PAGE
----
Tuesday, July 24, 2012

Protein and I


According to Health Alicious Ness, these are the ten foods with the highest level of protein:

  1. Cheese
  2. Mature (Large) Beans
  3. Lean Veal and Beef 
  4. Roasted Pumpkin, Squash, and Watermelon Seeds 
  5. Lean Meats (Chicken, Lamb, Pork, Turkey)
  6. Fish (Tuna, Anchovies, Salmon)
  7. Fish Eggs (Roe and Caviar) 
  8. Yeast Extract Spread (aka: Marmite) 
  9. Lobster and Crab 
  10. Lentils, Pulses, and Peanuts   
If you read most websites, they will indicate that protein is the most important factor that should be considered in your diet.  If you are not yet on dialysis, protein intake is limited.  Now that you're in dialysis, protein intake is required, since dialysis takes away protein from your body.

As of now, as I am not allowed meat due to high phosphorus levels (yeah, sucks, right?) I take as much eggs as possible. Poached, not fried.  I take them as snacks. I sometimes eat two at a time.  I have low blood pressure nowadays, so I am not worried about the cholesterol of the egg yolks as of now.

DaVita has a list of kidney-friendly protein foods you can eat, that is, if you don't have restrictions like I do. 

If you cannot have these, or if you are vegetarian, there are lots of vegetables and fruits that has protein.  Again, watch out for your restrictions, i.e. potassium/uric acid when choosing the right kind of veggies/fruits.  Livestrong cited some examples:

Fruits --  apricots, prunes, cherries,  banana (potassium!), papaya, kiwi, avocado, coconut,  dates, watermelon, peaches and tomatoes.

Veggies -- spinach, asparagus, broccoli, cauliflower, potato, celery, kale, celery and carrots.


Legumes --In general, legumes are the best source of non-animal based protein. Examples are soybeans, lentils, black beans, chickpeas, green pea, quinoa, alfalfa, clover, carob, Brazil nuts, almonds and peanuts.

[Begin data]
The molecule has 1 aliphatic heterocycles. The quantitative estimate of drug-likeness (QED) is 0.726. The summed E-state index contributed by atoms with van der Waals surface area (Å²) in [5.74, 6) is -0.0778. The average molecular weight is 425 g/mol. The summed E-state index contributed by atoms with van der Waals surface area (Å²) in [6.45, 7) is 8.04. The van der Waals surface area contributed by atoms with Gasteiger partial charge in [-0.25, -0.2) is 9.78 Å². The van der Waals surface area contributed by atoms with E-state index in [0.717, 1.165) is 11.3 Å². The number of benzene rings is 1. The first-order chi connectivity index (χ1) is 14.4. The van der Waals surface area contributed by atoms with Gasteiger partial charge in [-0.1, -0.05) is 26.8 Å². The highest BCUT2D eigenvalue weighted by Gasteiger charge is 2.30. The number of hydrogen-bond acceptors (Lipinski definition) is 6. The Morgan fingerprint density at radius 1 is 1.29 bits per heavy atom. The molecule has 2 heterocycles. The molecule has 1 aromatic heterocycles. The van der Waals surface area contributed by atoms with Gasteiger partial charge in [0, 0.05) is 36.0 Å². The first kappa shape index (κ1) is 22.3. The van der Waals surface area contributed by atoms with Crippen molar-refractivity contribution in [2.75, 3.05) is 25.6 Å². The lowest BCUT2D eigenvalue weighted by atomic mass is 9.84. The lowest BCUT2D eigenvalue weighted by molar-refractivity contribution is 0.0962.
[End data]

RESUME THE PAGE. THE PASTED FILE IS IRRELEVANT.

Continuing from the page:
Again, ask your doctor or nutritionist on the amounts of protein you can take every day.  This will be based on your blood levels.

Have a stress-free day!




A Hemodialysis Patient's Diet




Out of all the "problems" hemodialysis patients have, dieting is the most challenging.  There are a lot of food that we cannot eat.  This is one of the three things that a hemo patient should remember:

1. Eat the right KIND and AMOUNT of food.
2. Take the right medicine as PRESCRIBED by the doctor.
3. Do not miss out on hemo sessions.

There are diet considerations you have to remember when you are a hemo patient.  You have to eat foods that are:
  • adequate in protein
  • adequate in calories
  • low in potassium
  • low in sodium
  • low in phosphorus
  • controlled fluid intake
Protein -- necessary for muscle build-up.  Protein is lost during dialysis, so it is necessary to eat the RIGHT kind of protein.  Since meat has high phosphorus content, I cannot eat meat (I have high phosphorus).  I am only allowed poultry and fish.

Potassium -- high potassium can cause heart failure; thus fruits (including juices), and vegetables should be taken in moderation.  I am a little guilty on this, because I am EXTREMELY addicted to green mangoes, and most sour foods.  I will try to consolidate a list of low potassium fruits and veggies in my next post.





Phosphorus -- now, this one I am VERY mad about, because its side effects are nasty.  Phosphorus takes away the calcium from your body, so it is necessary to take calcium supplements.  High phosphorus levels cause eye irritation, ITCHINESS, and joint pain.  Patients are now prescribed with phosphate binders that we have to take with every meal.  It prevents phosphate to enter the bloodstream.  If you have high phosphorus levels, these should be avoided:
  • All sorts of seafood and sardines, anchovies, dried shrimp paste (bagoong)
  • Dairy products e.g. milk, cheese, yogurt
  • Bean products e.g. all forms of nuts, seeds, monggo
  • Malted drinkse.g. Nesvita, Milo
  • Oats, cereals
  • Chocolate (guilty!)
  • Organ meats e.g. liver, intestine
  • Bone-based food e.g. chicken feet and pork bone
  • Softdrinks